It is possible that other tenants, who are facing eviction, may seek to use similar arguments, so the question remains open.  While this will be of interest to industry observers, it seems that, even if the evictions ban is relevant to commercial tenancies, the legislation is unlikely to offer significant protection to tenants in the long run.  As it stands, a considerable length of time is normally afforded to tenants in default before a landlord might be able to regain possession of the property.  Given that the emergency legislation will be in place for a relatively short period and the fact that court lists are taking much longer than usual, most landlords are unlikely to seek to forfeit leases during this initial period.  Instead, it is more likely that landlords will invoke forfeiture provisions many months after the crisis has formally ended, when considerable arrears have built up or where tenants may still not be in a position to pay rents given the likely difficult trading environment at that stage.   If that happens, it seems that a tenant will no longer have the benefit of the emergency legislation, even if the arrears arose during the initial crisis phase.

While forfeiture and disputes around it may well become an important element in the post crisis era, there are more general considerations around the landlord and tenant relationship which deserve further analysis.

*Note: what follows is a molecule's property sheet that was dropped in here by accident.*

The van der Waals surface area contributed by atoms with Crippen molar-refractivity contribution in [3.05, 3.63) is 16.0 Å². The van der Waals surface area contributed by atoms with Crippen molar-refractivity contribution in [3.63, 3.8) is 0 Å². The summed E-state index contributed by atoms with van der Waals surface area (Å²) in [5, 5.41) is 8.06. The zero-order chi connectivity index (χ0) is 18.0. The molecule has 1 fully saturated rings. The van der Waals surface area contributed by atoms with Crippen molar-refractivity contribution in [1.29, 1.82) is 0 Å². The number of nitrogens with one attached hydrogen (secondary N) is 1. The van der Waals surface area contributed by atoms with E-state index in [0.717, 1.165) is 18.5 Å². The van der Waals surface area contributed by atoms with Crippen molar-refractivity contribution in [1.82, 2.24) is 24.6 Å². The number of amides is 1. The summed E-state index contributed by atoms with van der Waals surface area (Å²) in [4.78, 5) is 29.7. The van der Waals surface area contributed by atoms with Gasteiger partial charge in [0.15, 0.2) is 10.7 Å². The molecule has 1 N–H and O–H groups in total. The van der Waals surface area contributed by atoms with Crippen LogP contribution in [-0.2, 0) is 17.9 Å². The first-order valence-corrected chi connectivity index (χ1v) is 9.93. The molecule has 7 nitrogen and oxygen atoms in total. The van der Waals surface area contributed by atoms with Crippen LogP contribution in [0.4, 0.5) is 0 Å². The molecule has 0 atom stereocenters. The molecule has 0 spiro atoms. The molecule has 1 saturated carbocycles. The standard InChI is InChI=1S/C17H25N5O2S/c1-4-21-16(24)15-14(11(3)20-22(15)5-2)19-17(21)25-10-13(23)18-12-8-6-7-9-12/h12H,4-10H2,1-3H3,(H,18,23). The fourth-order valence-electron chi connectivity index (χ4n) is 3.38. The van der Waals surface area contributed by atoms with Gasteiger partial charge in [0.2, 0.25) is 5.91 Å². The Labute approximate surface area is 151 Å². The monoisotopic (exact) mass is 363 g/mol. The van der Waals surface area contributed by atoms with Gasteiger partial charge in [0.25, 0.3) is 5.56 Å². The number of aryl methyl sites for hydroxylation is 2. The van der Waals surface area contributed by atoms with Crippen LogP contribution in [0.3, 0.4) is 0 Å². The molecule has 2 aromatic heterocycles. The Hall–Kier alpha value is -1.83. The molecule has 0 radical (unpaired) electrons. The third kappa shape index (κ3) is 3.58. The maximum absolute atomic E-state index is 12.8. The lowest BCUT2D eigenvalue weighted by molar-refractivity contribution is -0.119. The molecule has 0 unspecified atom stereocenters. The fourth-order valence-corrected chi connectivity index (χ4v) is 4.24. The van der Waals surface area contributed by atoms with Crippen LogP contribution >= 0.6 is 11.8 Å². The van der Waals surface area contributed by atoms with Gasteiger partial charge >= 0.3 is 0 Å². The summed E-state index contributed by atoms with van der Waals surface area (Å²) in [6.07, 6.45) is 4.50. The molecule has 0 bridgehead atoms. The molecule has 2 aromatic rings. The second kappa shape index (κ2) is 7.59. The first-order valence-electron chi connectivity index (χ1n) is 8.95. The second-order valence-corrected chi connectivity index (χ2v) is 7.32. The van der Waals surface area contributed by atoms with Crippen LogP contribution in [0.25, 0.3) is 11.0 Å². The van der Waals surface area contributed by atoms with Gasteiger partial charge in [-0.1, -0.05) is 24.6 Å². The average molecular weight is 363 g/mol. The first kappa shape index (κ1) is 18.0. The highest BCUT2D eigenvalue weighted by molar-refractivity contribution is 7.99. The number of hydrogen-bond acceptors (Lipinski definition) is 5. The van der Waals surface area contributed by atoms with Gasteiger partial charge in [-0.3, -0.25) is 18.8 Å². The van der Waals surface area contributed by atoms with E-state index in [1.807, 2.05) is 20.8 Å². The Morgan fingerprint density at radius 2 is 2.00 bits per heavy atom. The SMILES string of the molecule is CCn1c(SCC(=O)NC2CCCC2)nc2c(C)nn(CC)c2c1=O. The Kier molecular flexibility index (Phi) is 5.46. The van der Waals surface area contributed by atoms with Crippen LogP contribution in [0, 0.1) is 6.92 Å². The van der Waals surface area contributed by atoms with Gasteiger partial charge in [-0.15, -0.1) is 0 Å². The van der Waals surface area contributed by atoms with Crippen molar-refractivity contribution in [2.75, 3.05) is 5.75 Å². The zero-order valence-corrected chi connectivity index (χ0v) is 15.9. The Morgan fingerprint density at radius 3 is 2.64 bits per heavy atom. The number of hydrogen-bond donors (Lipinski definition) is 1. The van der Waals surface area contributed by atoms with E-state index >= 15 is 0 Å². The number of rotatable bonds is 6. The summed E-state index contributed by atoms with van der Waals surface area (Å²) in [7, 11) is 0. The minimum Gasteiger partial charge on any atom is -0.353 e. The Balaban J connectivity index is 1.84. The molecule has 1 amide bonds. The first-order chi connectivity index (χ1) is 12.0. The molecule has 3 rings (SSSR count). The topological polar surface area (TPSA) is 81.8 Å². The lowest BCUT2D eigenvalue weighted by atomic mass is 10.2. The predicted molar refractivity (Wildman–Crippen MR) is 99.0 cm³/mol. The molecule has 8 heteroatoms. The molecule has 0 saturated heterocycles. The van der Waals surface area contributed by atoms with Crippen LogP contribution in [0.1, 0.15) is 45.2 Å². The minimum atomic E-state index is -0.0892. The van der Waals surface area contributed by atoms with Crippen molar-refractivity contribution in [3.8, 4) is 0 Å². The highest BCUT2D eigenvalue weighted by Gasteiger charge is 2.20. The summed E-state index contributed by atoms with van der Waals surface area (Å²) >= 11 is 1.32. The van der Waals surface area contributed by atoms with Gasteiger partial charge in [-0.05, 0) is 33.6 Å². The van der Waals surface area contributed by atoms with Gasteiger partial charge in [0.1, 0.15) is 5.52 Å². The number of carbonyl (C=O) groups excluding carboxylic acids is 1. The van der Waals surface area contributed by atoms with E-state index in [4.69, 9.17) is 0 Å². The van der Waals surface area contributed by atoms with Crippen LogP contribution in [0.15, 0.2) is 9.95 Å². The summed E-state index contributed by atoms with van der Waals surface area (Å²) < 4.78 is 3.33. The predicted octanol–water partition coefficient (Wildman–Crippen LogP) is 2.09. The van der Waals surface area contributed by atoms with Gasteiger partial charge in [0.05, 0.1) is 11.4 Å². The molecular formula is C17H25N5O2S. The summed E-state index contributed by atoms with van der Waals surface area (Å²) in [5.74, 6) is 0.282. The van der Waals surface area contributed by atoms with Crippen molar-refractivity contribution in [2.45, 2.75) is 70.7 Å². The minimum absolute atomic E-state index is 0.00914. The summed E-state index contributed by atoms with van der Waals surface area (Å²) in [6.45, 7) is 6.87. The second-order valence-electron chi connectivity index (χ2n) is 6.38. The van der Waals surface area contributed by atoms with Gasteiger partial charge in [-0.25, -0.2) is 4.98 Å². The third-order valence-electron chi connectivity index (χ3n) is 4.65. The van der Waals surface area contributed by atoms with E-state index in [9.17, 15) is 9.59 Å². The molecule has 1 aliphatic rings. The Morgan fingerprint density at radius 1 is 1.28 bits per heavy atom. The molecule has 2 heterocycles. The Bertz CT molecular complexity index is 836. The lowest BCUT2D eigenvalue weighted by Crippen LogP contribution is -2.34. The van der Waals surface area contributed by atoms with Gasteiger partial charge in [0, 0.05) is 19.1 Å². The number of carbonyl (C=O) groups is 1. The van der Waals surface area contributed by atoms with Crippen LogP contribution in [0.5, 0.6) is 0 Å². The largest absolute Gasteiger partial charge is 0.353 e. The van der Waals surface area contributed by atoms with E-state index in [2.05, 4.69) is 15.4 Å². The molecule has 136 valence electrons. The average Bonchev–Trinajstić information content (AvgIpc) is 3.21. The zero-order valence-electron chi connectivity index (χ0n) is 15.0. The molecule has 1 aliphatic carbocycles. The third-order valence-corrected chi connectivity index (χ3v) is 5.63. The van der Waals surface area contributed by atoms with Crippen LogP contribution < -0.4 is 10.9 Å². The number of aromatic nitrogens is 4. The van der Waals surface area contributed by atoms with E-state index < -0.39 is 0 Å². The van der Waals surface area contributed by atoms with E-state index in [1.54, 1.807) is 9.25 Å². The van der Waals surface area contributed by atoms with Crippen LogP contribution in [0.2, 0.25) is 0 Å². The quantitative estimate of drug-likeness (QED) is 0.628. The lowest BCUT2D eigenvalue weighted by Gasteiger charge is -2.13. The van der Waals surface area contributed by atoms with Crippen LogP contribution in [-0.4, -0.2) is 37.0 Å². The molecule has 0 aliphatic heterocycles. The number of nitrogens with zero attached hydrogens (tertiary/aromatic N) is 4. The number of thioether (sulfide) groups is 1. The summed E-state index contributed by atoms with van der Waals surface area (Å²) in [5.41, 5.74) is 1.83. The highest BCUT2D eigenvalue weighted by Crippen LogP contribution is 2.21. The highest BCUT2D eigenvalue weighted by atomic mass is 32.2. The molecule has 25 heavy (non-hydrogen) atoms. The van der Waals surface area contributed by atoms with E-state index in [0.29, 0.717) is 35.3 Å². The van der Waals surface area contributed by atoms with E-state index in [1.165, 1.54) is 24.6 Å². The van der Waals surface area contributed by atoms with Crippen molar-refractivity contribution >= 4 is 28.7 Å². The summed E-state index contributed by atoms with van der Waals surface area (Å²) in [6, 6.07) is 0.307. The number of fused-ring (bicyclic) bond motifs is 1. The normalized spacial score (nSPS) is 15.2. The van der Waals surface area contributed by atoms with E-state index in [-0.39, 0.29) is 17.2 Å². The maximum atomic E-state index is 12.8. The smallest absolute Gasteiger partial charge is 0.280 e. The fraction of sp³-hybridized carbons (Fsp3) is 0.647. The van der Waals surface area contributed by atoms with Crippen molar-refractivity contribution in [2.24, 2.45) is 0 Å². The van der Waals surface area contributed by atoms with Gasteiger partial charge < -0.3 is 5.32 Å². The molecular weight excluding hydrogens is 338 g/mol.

General Impact of Crisis on Business Tenancies

The extreme impact of Covid-19, on trading levels, has caused businesses in all sectors in the economy to reduce operating costs in an environment where it is still unclear when business will resume on a normal footing.  These measures have, in the main, involved the elimination of unnecessary discretionary expenditure and the lowering of payroll costs through wage cuts or reductions in staff numbers. 

However, most trading businesses incur considerable ‘property costs’ on an ongoing basis, including rent and local authority rates.  How to deal with those costs on a reduced or zero turnover, in a way that is sustainable but also in compliance with legally binding obligations, is a difficult balancing act for all concerned.    

The government has announced wage support schemes and has encouraged utility suppliers, insurers and lenders to be reasonable in how they deal with customers who are suffering financial difficulties.  The government, in the case of residential tenancies has announced a freeze in rents and a ban on evictions during the crisis.  Local Authority rates payable by businesses have been deferred.